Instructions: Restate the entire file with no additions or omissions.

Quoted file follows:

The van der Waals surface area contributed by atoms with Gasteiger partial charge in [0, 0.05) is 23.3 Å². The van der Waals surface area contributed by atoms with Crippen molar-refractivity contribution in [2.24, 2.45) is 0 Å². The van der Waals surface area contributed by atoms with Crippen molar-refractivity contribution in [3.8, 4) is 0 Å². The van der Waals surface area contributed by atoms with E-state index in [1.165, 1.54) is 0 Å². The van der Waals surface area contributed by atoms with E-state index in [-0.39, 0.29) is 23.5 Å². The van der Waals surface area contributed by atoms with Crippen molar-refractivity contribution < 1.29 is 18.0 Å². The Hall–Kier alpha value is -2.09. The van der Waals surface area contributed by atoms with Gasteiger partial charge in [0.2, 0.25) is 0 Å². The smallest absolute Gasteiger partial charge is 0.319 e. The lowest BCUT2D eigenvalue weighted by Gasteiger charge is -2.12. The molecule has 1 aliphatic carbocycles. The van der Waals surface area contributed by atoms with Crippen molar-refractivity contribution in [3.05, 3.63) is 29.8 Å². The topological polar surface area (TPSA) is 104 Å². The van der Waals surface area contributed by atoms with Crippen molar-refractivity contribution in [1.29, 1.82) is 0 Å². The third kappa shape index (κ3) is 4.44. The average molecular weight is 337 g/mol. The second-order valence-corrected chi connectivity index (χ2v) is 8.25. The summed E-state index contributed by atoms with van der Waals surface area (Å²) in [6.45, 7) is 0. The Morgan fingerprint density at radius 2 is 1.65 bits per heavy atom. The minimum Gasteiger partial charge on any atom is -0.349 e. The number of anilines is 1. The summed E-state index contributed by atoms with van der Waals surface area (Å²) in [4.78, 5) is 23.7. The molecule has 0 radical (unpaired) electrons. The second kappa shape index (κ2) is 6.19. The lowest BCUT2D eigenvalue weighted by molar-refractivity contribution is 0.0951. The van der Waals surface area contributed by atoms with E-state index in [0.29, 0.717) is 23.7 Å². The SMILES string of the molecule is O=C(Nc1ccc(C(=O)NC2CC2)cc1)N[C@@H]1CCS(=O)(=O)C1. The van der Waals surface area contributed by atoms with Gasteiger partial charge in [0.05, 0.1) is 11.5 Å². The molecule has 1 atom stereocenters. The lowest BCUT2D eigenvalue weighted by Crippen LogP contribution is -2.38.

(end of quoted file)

The van der Waals surface area contributed by atoms with Gasteiger partial charge in [0, 0.05) is 23.3 Å². The van der Waals surface area contributed by atoms with Crippen molar-refractivity contribution in [2.24, 2.45) is 0 Å². The van der Waals surface area contributed by atoms with Crippen molar-refractivity contribution in [3.8, 4) is 0 Å². The van der Waals surface area contributed by atoms with E-state index in [1.165, 1.54) is 0 Å². The van der Waals surface area contributed by atoms with E-state index in [-0.39, 0.29) is 23.5 Å². The van der Waals surface area contributed by atoms with Crippen molar-refractivity contribution < 1.29 is 18.0 Å². The Hall–Kier alpha value is -2.09. The van der Waals surface area contributed by atoms with Gasteiger partial charge in [0.2, 0.25) is 0 Å². The smallest absolute Gasteiger partial charge is 0.319 e. The lowest BCUT2D eigenvalue weighted by Gasteiger charge is -2.12. The molecule has 1 aliphatic carbocycles. The van der Waals surface area contributed by atoms with Crippen molar-refractivity contribution in [3.05, 3.63) is 29.8 Å². The topological polar surface area (TPSA) is 104 Å². The van der Waals surface area contributed by atoms with Crippen molar-refractivity contribution in [1.29, 1.82) is 0 Å². The third kappa shape index (κ3) is 4.44. The average molecular weight is 337 g/mol. The second-order valence-corrected chi connectivity index (χ2v) is 8.25. The summed E-state index contributed by atoms with van der Waals surface area (Å²) in [6.45, 7) is 0. The Morgan fingerprint density at radius 2 is 1.65 bits per heavy atom. The minimum Gasteiger partial charge on any atom is -0.349 e. The number of anilines is 1. The summed E-state index contributed by atoms with van der Waals surface area (Å²) in [4.78, 5) is 23.7. The molecule has 0 radical (unpaired) electrons. The second kappa shape index (κ2) is 6.19. The lowest BCUT2D eigenvalue weighted by molar-refractivity contribution is 0.0951. The van der Waals surface area contributed by atoms with E-state index in [0.29, 0.717) is 23.7 Å². The SMILES string of the molecule is O=C(Nc1ccc(C(=O)NC2CC2)cc1)N[C@@H]1CCS(=O)(=O)C1. The van der Waals surface area contributed by atoms with Gasteiger partial charge in [0.05, 0.1) is 11.5 Å². The molecule has 1 atom stereocenters. The lowest BCUT2D eigenvalue weighted by Crippen LogP contribution is -2.38.